Inserting content relevant to the recipient in your emails such as first name or membership level.
The fraudulent practice of sending emails purporting to be from reputable companies in order to obtain individual’s personal information.
The measurement of a recipients further browsing following clicks throughs of your emails.
A page that displays a subscriber’s chosen preferences (topics, frequency etc.) and personal details and allows them to update and maintain their details.
HTML text at the very top of an email that could be used as a secondary subject line or to highlight headline content.
The main message of an email.
The window that displays a smaller portion of an email before email is opened in its own window.
The first portion of text seen after the subject line from inside the email client when the preview message appears.
A list of email addresses that has been purchased from a third party.
An email sent to a recipient to encourage them to open or click emails after a period of inactivity.
This is the window in your inbox where you can see your email before fully opening it.
How an email client translates an email’s coding and displays the email.
An email that asks a subscriber to reconfirm their subscription by clicking a link in the email in order to remain active.
Responsive Email Design
An email design that renders differently (and correctly) depending on the device that it is being viewed on.
Rich Email Content
Video consoles and other email content that subscribers can interact with without leaving their inbox.
The name that appears in the from line in an email client.
A scoring of how your domain or IP is performing in the eyes of ISPs due to spam complaints and engagement.
SFTP (Secure File Transfer Protocol) is a protocol used to define the tranfser of computer files securely across the web over any reliable data stream.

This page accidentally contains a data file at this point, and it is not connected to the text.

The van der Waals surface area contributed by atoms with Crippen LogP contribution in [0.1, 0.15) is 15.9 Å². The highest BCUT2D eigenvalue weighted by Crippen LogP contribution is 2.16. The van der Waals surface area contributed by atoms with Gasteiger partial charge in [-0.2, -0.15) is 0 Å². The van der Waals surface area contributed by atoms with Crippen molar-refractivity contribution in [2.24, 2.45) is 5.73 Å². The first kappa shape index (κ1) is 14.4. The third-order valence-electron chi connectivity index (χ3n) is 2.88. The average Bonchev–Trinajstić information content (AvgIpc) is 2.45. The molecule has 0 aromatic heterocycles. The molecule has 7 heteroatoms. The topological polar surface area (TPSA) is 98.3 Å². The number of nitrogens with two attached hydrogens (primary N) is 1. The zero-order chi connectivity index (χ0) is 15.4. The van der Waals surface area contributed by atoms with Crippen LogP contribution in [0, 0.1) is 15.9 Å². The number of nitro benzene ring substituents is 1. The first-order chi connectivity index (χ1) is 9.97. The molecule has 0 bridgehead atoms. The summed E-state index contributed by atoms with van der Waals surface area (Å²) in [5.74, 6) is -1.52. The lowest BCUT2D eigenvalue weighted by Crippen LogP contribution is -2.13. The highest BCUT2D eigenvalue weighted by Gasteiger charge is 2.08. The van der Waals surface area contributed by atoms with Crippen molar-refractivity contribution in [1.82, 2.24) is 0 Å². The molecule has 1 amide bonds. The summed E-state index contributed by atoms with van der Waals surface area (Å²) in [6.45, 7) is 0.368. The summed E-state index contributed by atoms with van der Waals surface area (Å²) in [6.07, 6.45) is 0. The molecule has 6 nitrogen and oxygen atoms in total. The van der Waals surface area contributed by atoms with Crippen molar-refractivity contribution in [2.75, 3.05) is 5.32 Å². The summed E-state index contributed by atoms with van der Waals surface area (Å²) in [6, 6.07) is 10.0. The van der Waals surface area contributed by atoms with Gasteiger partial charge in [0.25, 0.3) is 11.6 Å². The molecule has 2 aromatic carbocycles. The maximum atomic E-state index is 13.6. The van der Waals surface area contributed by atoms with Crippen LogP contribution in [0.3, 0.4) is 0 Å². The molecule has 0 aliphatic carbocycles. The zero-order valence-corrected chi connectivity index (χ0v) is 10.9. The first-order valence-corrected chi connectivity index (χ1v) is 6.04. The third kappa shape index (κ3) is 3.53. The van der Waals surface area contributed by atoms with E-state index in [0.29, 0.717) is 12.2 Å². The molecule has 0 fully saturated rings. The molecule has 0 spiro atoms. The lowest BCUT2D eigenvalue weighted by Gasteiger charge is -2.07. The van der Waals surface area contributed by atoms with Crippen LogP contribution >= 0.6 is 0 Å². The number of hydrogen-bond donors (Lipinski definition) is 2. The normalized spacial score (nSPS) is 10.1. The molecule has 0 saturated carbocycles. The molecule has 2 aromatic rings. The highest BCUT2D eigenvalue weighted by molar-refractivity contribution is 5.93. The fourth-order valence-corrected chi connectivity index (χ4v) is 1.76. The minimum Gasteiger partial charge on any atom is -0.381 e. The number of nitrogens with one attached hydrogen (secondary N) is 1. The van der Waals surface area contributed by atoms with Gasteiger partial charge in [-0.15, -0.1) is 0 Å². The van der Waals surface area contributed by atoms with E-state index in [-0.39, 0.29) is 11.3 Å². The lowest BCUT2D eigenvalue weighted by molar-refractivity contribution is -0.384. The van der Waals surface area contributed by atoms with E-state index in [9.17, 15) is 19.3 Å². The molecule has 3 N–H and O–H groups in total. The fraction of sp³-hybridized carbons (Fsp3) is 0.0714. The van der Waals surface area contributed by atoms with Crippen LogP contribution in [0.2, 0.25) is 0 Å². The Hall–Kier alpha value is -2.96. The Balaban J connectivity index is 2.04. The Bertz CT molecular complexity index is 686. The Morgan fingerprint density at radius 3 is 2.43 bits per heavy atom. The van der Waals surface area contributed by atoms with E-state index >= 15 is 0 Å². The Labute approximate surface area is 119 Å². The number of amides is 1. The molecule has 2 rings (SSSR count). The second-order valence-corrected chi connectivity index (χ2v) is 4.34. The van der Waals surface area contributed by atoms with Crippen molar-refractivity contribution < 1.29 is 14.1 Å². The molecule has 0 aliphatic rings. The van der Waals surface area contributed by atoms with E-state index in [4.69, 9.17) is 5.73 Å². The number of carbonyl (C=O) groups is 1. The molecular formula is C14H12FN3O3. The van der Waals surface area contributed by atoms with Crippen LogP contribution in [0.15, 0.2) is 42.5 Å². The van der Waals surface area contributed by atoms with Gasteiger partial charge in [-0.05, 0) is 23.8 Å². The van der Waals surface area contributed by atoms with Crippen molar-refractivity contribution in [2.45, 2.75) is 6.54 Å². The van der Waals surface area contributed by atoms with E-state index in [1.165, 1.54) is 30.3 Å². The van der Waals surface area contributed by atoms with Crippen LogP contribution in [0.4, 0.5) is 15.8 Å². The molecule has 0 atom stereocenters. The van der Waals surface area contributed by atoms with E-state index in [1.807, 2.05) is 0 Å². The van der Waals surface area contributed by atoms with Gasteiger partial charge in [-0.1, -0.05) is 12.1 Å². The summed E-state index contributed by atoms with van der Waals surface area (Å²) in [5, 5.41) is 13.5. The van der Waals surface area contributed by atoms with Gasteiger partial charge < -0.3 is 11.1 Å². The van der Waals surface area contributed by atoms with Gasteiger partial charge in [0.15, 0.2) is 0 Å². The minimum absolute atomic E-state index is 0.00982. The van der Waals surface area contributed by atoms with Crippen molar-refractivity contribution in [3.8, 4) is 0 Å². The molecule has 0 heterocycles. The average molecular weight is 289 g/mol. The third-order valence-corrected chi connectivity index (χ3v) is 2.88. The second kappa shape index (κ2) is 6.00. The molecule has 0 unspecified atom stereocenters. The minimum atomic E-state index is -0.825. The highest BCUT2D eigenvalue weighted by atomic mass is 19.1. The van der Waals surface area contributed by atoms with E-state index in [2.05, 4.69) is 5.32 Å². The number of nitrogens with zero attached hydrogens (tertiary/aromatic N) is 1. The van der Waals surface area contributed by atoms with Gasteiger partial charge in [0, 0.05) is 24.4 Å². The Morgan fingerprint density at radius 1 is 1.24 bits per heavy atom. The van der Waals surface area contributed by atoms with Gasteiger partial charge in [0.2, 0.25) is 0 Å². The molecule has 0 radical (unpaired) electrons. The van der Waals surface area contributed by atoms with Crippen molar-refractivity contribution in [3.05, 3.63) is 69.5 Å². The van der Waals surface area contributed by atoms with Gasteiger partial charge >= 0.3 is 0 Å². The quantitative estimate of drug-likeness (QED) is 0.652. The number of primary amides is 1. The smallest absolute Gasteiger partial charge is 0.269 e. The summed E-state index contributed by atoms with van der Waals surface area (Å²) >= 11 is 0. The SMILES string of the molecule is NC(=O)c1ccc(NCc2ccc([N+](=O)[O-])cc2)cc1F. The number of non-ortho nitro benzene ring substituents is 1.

Shared IP Address
An IP address that is shared by more than one company.
Temporary delivery failure, for reasons such as a full inbox.
When an email recipient reports the email as spam or junk so the ISP notes that the email was unwanted or irrelevant and future emails will be blocked.
Email addresses that are old or are not published for legitimate marketing use and used by ISPs and blacklisting organisations to identify spammers.
Is a DNS record that identifies which mail servers are permitted to send email on behalf of your domain. The purpose of an SPF record is to prevent spammers from sending messages with forged from addresses at your domain.
Also referred to as A/B testing or multivariate testing. This is a method of conducting controlled, randomised experiments with the goal of improving an email’s performance.
Spoofing is the act of disguising a communication from one source as being from another source.
SSL (Secure Sockets Layer) is a standard technology used for keeping an internet connection secure and safeguarding any sensitive data that is being sent between two systems. An SSL Certificate can be applied to a domain used for email marketing to ensure all links and images in email communications are secure.
The text that appears in the “subject” line of an email client.
Subject Line Quick Link
A link placed by the subject line that lets recipients click through without opening the email.
Someone who has consented to joining your email marketing list.
From sign up to suppression the various stages that a subscriber passes through.
Subscriber Lifetime Value
The cumulative profit generated by a subscriber during their subscriber lifecycle.
When an email address or SMS number is blocked from being sent further communications via email or SMS.
Default database fields.
The plain text only version of an email so no images or formatting of text.
When an ESP reduces the rate at which emails are delivered.
Transport Layer Security (TLS) is an encryption protocol used to facilitate communications security over the Internet. It essentially protects data as it moves between networks. All modern emails services support TLS.
The total number of times links or linked images in an email that were clicked on by subscribers, who then visited the associated landing page; a method of measuring opens that includes repeat clicks by an individual subscriber.
The total number of times the images of an email were loaded or rendered on opening an email.
An email sent to an email addresses following a transaction or an alternative request such as a password reset email.
An email sent to a person automatically following an action taken by that person in a previous email or web page.
The first click subscribers who selected a link or linked image in an email.
The first time subscribers loaded or rendered the images of an email.
When a subscriber requests to be removed from an email list.
The page that displays when subscribers click the unsubscribe link in your emails.
The process of unsubscribing from email lists.
An acronym for Uniform Resource Locator and is a reference (an address) to a resource on the Internet.
An action performed to remove a recipient from an unsubscribe list back to a sending list.
Email address has been opted in and validity verified.